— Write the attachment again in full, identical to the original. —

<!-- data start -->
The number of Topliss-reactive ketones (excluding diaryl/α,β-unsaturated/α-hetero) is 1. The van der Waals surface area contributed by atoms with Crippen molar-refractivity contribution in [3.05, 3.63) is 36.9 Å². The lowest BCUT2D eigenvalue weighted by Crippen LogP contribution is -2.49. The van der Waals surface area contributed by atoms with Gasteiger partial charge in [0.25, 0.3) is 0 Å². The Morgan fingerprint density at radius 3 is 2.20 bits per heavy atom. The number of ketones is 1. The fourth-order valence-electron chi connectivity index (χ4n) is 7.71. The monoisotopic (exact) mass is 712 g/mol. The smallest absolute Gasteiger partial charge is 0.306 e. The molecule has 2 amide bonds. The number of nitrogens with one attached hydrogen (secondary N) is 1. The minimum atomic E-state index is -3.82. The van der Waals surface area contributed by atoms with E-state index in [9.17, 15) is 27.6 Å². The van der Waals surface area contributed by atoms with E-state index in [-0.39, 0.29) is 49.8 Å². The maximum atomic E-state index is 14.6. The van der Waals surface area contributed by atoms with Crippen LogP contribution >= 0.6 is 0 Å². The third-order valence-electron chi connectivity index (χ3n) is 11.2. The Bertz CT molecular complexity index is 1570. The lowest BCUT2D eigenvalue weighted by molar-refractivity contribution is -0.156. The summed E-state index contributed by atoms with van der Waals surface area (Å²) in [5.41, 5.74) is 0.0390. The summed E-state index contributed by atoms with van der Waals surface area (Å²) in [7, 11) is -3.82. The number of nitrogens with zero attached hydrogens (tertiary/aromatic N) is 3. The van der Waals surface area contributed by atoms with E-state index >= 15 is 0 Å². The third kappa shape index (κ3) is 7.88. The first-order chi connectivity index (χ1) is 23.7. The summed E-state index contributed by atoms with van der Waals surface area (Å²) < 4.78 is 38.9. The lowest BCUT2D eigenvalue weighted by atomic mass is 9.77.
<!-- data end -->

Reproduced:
The number of Topliss-reactive ketones (excluding diaryl/α,β-unsaturated/α-hetero) is 1. The van der Waals surface area contributed by atoms with Crippen molar-refractivity contribution in [3.05, 3.63) is 36.9 Å². The lowest BCUT2D eigenvalue weighted by Crippen LogP contribution is -2.49. The van der Waals surface area contributed by atoms with Gasteiger partial charge in [0.25, 0.3) is 0 Å². The Morgan fingerprint density at radius 3 is 2.20 bits per heavy atom. The number of ketones is 1. The fourth-order valence-electron chi connectivity index (χ4n) is 7.71. The monoisotopic (exact) mass is 712 g/mol. The smallest absolute Gasteiger partial charge is 0.306 e. The molecule has 2 amide bonds. The number of nitrogens with one attached hydrogen (secondary N) is 1. The minimum atomic E-state index is -3.82. The van der Waals surface area contributed by atoms with E-state index in [9.17, 15) is 27.6 Å². The van der Waals surface area contributed by atoms with E-state index in [-0.39, 0.29) is 49.8 Å². The maximum atomic E-state index is 14.6. The van der Waals surface area contributed by atoms with Crippen LogP contribution >= 0.6 is 0 Å². The third-order valence-electron chi connectivity index (χ3n) is 11.2. The Bertz CT molecular complexity index is 1570. The lowest BCUT2D eigenvalue weighted by molar-refractivity contribution is -0.156. The summed E-state index contributed by atoms with van der Waals surface area (Å²) in [5.41, 5.74) is 0.0390. The summed E-state index contributed by atoms with van der Waals surface area (Å²) in [7, 11) is -3.82. The number of nitrogens with zero attached hydrogens (tertiary/aromatic N) is 3. The van der Waals surface area contributed by atoms with E-state index >= 15 is 0 Å². The third kappa shape index (κ3) is 7.88. The first-order chi connectivity index (χ1) is 23.7. The summed E-state index contributed by atoms with van der Waals surface area (Å²) < 4.78 is 38.9. The lowest BCUT2D eigenvalue weighted by atomic mass is 9.77.